Four students have hacked Apple's iOS 7s voice assistant to control third-party apps with Siri without jailbreaking their iPhone.
[ABOVE: Image c/o Les Chatfield/Flickr.]
This was an entry in the PennApps Spring 2014 hackathon, the largest university hackathon sponsored by Google (really?), Dropbox, and Facebook. The hack is called (perhaps ominously) GoogolPlex.
The University of Pennsylvania M&T program students, Ajay Patel, Alex Sands, Ben Hsu, and Gagan Gupta all use iPhone 5S. They claim third-party apps should be able to integrate themselves with their hack. However at present it only works on a proof of concept basis, as it requires a helper app be installed on your iPhone, and that app is unavailable on the App Store.
Explaining what the hack does, they said:
"GoogolPlex is a hack on Siri (iOS 7 compatible) that allows Siri to integrate with third-party apps and hardware with custom commands like “turn on the lights.” Setup takes a minute and no jailbreaking is required. GoogolPlex already allows you to play songs in Spotify…and control Philips Hue lights with simple voice commands, all through Siri."
Its called GoogolPlex for a reason, they say:
"We named our hack “GoogolPlex,” to symbolize the near-infinite number of possibilities Siri could reach with our hack. But there is also a strategic and necessary reason we named it this. When a user says “GoogolPlex, turn off the lights,” Siri hears this as “Google ‘Plex turn off the lights,’” interpreting that the user wants to Google something. Siri then searches Google for the words “Plex turn off the lights,” and this is where GoogolPlex comes in. We are able to get the words the user was asking Siri by intercepting the request between Siri and Google with a man-in-the-middle exploit."
Technical detail: Using a custom built proxy server the students made the phone connect to their own custom DNS server when Siri set off on a Google request. They point that request to their own server, which receives the Siri request. "Then, we can perform custom actions using third-party APIs to interact with various services and hardware."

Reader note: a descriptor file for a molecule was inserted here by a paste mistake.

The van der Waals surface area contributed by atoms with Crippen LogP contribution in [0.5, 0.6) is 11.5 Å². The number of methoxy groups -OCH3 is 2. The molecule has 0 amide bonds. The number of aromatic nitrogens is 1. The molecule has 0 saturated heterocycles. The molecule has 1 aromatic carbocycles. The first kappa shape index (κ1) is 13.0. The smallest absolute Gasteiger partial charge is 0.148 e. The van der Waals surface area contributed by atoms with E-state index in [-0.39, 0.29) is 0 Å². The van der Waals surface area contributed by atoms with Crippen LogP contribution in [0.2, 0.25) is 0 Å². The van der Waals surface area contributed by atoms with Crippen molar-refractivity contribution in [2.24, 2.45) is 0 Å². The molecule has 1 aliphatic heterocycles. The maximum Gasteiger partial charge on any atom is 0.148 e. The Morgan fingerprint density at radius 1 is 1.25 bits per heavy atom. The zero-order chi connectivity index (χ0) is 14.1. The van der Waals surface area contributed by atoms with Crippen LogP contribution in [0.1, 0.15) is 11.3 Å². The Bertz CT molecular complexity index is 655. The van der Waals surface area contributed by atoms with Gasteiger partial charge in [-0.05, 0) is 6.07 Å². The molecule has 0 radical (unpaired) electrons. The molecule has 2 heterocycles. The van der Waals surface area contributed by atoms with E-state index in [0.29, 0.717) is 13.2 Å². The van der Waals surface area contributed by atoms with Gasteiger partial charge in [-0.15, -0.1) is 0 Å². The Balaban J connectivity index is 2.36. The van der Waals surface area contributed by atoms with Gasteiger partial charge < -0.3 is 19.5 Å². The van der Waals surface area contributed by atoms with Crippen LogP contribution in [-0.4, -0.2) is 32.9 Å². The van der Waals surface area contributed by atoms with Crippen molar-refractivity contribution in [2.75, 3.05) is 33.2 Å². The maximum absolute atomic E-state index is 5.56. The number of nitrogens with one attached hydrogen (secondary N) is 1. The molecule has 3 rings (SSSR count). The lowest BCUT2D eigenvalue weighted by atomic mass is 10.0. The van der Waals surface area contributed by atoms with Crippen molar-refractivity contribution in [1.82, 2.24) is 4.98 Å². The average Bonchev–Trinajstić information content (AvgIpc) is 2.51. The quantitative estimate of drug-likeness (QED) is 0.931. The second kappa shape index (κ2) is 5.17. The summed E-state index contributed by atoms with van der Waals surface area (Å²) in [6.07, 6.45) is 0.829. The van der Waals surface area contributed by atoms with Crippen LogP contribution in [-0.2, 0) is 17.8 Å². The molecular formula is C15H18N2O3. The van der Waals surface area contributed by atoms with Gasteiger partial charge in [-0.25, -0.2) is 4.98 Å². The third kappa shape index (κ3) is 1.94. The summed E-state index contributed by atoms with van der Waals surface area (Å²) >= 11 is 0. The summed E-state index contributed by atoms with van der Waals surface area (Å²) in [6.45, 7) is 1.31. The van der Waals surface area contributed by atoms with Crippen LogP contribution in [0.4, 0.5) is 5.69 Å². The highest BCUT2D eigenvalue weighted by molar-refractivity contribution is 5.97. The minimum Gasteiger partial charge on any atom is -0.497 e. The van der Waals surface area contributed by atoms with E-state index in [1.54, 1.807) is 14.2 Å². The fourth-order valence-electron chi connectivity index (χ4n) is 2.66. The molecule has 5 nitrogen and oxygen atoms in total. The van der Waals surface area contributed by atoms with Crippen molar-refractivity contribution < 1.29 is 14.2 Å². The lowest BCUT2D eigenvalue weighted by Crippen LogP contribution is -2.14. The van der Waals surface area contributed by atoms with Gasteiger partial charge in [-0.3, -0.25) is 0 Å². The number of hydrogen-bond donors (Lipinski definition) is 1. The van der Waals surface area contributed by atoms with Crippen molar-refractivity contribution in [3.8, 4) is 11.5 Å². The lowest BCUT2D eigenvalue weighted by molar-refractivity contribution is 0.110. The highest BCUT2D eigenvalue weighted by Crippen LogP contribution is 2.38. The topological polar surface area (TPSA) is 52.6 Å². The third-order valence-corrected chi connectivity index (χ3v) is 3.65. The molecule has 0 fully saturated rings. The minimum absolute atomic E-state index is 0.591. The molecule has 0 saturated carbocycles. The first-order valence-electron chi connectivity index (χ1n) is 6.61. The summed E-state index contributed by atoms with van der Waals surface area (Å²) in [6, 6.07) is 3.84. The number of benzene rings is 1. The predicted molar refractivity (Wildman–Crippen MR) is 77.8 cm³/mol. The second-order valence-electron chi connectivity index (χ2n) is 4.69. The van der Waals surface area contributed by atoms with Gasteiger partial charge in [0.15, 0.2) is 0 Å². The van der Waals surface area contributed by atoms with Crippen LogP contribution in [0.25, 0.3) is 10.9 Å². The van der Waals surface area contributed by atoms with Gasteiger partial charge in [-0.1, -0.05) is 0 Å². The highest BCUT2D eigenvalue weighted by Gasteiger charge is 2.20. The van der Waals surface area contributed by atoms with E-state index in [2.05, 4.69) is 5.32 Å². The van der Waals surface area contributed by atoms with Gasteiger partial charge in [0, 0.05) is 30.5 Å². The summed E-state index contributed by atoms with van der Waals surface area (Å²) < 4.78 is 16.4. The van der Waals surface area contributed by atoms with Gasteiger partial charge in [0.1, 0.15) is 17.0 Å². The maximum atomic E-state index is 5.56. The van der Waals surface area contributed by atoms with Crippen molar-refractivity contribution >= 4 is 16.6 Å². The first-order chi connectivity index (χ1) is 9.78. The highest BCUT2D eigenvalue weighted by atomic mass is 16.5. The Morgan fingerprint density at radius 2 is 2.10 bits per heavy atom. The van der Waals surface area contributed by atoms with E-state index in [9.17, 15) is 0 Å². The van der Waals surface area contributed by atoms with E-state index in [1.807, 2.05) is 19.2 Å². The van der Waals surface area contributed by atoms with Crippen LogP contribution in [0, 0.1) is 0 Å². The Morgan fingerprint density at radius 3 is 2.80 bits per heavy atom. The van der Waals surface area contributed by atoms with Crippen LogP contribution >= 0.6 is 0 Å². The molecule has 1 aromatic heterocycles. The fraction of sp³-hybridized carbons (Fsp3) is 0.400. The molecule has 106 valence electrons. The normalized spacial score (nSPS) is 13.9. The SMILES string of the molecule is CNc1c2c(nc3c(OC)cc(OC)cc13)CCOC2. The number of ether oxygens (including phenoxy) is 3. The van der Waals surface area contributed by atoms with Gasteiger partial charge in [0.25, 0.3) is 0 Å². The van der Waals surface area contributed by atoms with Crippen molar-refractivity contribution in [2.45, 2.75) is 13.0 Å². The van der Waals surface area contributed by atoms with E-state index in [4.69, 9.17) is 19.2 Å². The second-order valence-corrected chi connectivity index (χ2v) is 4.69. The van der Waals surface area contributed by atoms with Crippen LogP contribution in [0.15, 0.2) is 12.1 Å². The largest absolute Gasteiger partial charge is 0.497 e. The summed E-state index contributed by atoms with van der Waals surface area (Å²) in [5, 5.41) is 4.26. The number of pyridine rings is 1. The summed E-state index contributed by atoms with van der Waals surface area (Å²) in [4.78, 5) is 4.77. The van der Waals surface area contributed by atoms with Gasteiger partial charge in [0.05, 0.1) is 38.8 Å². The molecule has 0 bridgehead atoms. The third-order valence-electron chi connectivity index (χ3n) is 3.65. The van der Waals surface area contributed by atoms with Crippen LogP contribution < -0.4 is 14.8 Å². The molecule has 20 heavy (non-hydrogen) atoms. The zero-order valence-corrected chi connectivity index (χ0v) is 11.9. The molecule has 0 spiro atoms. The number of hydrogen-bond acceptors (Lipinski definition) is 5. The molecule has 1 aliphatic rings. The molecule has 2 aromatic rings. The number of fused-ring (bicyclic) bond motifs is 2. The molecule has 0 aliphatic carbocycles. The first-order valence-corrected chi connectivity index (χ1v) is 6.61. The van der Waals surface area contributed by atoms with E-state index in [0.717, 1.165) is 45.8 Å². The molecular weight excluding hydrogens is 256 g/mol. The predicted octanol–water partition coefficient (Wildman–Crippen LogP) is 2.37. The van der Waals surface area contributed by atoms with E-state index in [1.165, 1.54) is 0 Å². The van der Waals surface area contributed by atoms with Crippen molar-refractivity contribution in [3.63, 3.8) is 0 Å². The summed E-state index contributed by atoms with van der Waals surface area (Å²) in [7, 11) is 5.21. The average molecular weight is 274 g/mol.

Their server uses natural language processing methods to translate the command, if it’s directed at a supported application the server sends a response that launches the helper app on the iPhone to exercise the command. There's much more technical explanation on the student's own blog.
I've not yet considered the wider implications of the hack, but it seems to match the desire among iPhone users to use Siri to control apps and devices beyond the default.
"I feel the Apple platform at this moment is better for users and developers alike," Ajay Patel told me. "Although it is more restricted, it provides a superior experience for users in terms of app support and productivity. I think Google Now is a very interesting feature of Android, however."
It seems inevitable Apple will move to close the hack down, but I do hope it encourages the company to enable control of third party app and devices using Siri -- after all, CarPlay enables you to use Apple's technologies to control third-party car entertainment systems, so it's not like the company hasn't spent time thinking about it.
Developers may need to think about it, however.
"Opening a Siri API would mean developers would probably need a good understanding of natural language processing to integrate into Siri, as Siri would have to determine which third party app to launch," said Patel.
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